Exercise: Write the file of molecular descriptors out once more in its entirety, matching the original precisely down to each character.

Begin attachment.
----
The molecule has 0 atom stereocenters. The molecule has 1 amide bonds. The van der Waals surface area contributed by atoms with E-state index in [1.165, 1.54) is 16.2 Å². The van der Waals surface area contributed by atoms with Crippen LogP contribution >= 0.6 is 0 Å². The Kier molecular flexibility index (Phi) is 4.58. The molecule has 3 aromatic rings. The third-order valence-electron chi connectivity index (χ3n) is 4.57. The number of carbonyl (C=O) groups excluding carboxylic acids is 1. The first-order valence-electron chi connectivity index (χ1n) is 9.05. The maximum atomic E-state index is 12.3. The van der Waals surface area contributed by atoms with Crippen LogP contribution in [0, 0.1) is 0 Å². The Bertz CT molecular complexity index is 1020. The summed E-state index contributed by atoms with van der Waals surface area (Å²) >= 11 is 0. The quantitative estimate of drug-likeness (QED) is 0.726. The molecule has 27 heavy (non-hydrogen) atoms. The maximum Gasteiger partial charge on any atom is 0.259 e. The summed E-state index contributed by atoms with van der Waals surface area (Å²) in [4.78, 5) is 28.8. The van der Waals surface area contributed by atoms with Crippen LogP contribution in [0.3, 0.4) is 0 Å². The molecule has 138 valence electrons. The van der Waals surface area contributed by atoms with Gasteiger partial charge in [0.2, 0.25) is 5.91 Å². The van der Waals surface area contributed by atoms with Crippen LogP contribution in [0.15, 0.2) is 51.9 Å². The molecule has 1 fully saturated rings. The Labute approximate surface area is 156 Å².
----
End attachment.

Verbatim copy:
The molecule has 0 atom stereocenters. The molecule has 1 amide bonds. The van der Waals surface area contributed by atoms with E-state index in [1.165, 1.54) is 16.2 Å². The van der Waals surface area contributed by atoms with Crippen LogP contribution >= 0.6 is 0 Å². The Kier molecular flexibility index (Phi) is 4.58. The molecule has 3 aromatic rings. The third-order valence-electron chi connectivity index (χ3n) is 4.57. The number of carbonyl (C=O) groups excluding carboxylic acids is 1. The first-order valence-electron chi connectivity index (χ1n) is 9.05. The maximum atomic E-state index is 12.3. The van der Waals surface area contributed by atoms with Crippen LogP contribution in [0, 0.1) is 0 Å². The Bertz CT molecular complexity index is 1020. The summed E-state index contributed by atoms with van der Waals surface area (Å²) >= 11 is 0. The quantitative estimate of drug-likeness (QED) is 0.726. The molecule has 27 heavy (non-hydrogen) atoms. The maximum Gasteiger partial charge on any atom is 0.259 e. The summed E-state index contributed by atoms with van der Waals surface area (Å²) in [4.78, 5) is 28.8. The van der Waals surface area contributed by atoms with Crippen LogP contribution in [0.3, 0.4) is 0 Å². The molecule has 138 valence electrons. The van der Waals surface area contributed by atoms with Gasteiger partial charge in [0.2, 0.25) is 5.91 Å². The van der Waals surface area contributed by atoms with Crippen LogP contribution in [0.15, 0.2) is 51.9 Å². The molecule has 1 fully saturated rings. The Labute approximate surface area is 156 Å².